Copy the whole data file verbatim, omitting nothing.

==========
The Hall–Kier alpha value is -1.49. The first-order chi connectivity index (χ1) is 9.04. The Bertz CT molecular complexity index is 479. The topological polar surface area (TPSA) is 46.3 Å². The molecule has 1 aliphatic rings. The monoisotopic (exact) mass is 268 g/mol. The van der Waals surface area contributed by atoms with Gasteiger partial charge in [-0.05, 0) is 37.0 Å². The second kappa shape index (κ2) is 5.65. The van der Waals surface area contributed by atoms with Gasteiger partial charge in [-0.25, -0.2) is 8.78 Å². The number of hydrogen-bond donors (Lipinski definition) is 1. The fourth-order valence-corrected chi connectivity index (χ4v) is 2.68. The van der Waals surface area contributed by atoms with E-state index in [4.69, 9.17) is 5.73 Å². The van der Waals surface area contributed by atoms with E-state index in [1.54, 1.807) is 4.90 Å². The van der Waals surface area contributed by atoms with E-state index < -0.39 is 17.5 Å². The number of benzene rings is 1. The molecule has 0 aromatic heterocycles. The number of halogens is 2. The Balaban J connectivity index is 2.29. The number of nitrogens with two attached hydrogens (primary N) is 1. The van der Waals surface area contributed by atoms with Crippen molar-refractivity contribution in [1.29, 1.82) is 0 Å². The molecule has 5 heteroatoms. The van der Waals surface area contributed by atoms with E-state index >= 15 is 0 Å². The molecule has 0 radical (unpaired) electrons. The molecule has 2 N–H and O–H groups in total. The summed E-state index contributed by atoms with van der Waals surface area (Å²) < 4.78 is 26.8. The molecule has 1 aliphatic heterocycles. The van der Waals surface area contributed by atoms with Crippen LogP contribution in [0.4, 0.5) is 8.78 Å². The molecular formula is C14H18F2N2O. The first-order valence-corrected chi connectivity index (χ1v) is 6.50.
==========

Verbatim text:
The Hall–Kier alpha value is -1.49. The first-order chi connectivity index (χ1) is 9.04. The Bertz CT molecular complexity index is 479. The topological polar surface area (TPSA) is 46.3 Å². The molecule has 1 aliphatic rings. The monoisotopic (exact) mass is 268 g/mol. The van der Waals surface area contributed by atoms with Gasteiger partial charge in [-0.05, 0) is 37.0 Å². The second kappa shape index (κ2) is 5.65. The van der Waals surface area contributed by atoms with Gasteiger partial charge in [-0.25, -0.2) is 8.78 Å². The number of hydrogen-bond donors (Lipinski definition) is 1. The fourth-order valence-corrected chi connectivity index (χ4v) is 2.68. The van der Waals surface area contributed by atoms with E-state index in [4.69, 9.17) is 5.73 Å². The van der Waals surface area contributed by atoms with E-state index in [1.54, 1.807) is 4.90 Å². The van der Waals surface area contributed by atoms with E-state index < -0.39 is 17.5 Å². The number of benzene rings is 1. The molecule has 0 aromatic heterocycles. The number of halogens is 2. The Balaban J connectivity index is 2.29. The number of nitrogens with two attached hydrogens (primary N) is 1. The van der Waals surface area contributed by atoms with Crippen molar-refractivity contribution in [1.29, 1.82) is 0 Å². The molecule has 5 heteroatoms. The van der Waals surface area contributed by atoms with E-state index >= 15 is 0 Å². The molecule has 0 radical (unpaired) electrons. The molecule has 2 N–H and O–H groups in total. The summed E-state index contributed by atoms with van der Waals surface area (Å²) < 4.78 is 26.8. The molecule has 1 aliphatic heterocycles. The van der Waals surface area contributed by atoms with Crippen LogP contribution in [0.4, 0.5) is 8.78 Å². The molecular formula is C14H18F2N2O. The first-order valence-corrected chi connectivity index (χ1v) is 6.50.